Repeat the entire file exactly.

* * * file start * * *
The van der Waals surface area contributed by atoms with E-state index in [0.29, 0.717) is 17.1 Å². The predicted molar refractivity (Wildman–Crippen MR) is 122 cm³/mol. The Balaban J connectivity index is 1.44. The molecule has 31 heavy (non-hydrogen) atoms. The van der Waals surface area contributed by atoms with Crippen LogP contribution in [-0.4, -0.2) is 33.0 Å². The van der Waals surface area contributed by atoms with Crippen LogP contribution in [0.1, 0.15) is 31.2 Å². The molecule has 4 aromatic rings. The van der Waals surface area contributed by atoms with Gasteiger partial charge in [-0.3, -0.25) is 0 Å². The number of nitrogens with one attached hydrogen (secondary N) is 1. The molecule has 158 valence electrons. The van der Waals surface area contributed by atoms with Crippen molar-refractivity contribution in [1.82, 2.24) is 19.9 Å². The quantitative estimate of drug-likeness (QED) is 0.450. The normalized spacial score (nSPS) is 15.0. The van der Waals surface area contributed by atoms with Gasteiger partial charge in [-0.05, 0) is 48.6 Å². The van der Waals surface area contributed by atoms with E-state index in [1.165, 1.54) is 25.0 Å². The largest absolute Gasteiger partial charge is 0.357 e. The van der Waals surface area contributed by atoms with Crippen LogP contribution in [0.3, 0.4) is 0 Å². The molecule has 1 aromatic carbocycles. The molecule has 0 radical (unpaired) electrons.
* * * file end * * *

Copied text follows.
The van der Waals surface area contributed by atoms with E-state index in [0.29, 0.717) is 17.1 Å². The predicted molar refractivity (Wildman–Crippen MR) is 122 cm³/mol. The Balaban J connectivity index is 1.44. The molecule has 31 heavy (non-hydrogen) atoms. The van der Waals surface area contributed by atoms with Crippen LogP contribution in [-0.4, -0.2) is 33.0 Å². The van der Waals surface area contributed by atoms with Crippen LogP contribution in [0.1, 0.15) is 31.2 Å². The molecule has 4 aromatic rings. The van der Waals surface area contributed by atoms with Gasteiger partial charge in [-0.3, -0.25) is 0 Å². The number of nitrogens with one attached hydrogen (secondary N) is 1. The molecule has 158 valence electrons. The van der Waals surface area contributed by atoms with Crippen molar-refractivity contribution in [1.82, 2.24) is 19.9 Å². The quantitative estimate of drug-likeness (QED) is 0.450. The normalized spacial score (nSPS) is 15.0. The van der Waals surface area contributed by atoms with Gasteiger partial charge in [-0.05, 0) is 48.6 Å². The van der Waals surface area contributed by atoms with E-state index in [1.165, 1.54) is 25.0 Å². The largest absolute Gasteiger partial charge is 0.357 e. The van der Waals surface area contributed by atoms with Crippen LogP contribution in [0.3, 0.4) is 0 Å². The molecule has 1 aromatic carbocycles. The molecule has 0 radical (unpaired) electrons.